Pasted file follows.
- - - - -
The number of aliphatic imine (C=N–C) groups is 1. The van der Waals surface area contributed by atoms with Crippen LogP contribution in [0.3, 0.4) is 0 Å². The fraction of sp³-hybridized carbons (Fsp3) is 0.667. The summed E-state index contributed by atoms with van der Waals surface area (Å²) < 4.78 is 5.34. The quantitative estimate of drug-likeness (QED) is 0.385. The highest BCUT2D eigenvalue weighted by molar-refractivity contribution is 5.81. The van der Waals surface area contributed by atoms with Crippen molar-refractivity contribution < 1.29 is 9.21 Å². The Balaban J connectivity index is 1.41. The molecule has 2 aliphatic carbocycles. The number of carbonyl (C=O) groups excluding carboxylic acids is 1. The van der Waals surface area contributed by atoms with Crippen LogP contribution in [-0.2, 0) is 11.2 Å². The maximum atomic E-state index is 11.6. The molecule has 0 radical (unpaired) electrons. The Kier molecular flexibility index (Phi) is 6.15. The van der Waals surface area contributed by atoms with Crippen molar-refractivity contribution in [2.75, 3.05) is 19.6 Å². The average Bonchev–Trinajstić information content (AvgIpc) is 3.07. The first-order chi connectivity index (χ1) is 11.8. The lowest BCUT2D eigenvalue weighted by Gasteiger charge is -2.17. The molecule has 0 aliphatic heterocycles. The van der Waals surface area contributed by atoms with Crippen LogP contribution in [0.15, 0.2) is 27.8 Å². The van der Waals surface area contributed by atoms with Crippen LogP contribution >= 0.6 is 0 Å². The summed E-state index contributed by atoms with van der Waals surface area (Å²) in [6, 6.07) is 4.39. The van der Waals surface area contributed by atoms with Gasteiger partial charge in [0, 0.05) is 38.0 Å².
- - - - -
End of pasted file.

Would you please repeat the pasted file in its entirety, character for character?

The number of aliphatic imine (C=N–C) groups is 1. The van der Waals surface area contributed by atoms with Crippen LogP contribution in [0.3, 0.4) is 0 Å². The fraction of sp³-hybridized carbons (Fsp3) is 0.667. The summed E-state index contributed by atoms with van der Waals surface area (Å²) < 4.78 is 5.34. The quantitative estimate of drug-likeness (QED) is 0.385. The highest BCUT2D eigenvalue weighted by molar-refractivity contribution is 5.81. The van der Waals surface area contributed by atoms with Crippen molar-refractivity contribution < 1.29 is 9.21 Å². The Balaban J connectivity index is 1.41. The molecule has 2 aliphatic carbocycles. The number of carbonyl (C=O) groups excluding carboxylic acids is 1. The van der Waals surface area contributed by atoms with Crippen LogP contribution in [-0.2, 0) is 11.2 Å². The maximum atomic E-state index is 11.6. The molecule has 0 radical (unpaired) electrons. The Kier molecular flexibility index (Phi) is 6.15. The van der Waals surface area contributed by atoms with Crippen molar-refractivity contribution in [2.75, 3.05) is 19.6 Å². The average Bonchev–Trinajstić information content (AvgIpc) is 3.07. The first-order chi connectivity index (χ1) is 11.8. The lowest BCUT2D eigenvalue weighted by Gasteiger charge is -2.17. The molecule has 0 aliphatic heterocycles. The van der Waals surface area contributed by atoms with Crippen LogP contribution in [0.15, 0.2) is 27.8 Å². The van der Waals surface area contributed by atoms with Crippen LogP contribution >= 0.6 is 0 Å². The summed E-state index contributed by atoms with van der Waals surface area (Å²) in [6, 6.07) is 4.39. The van der Waals surface area contributed by atoms with Gasteiger partial charge in [0, 0.05) is 38.0 Å².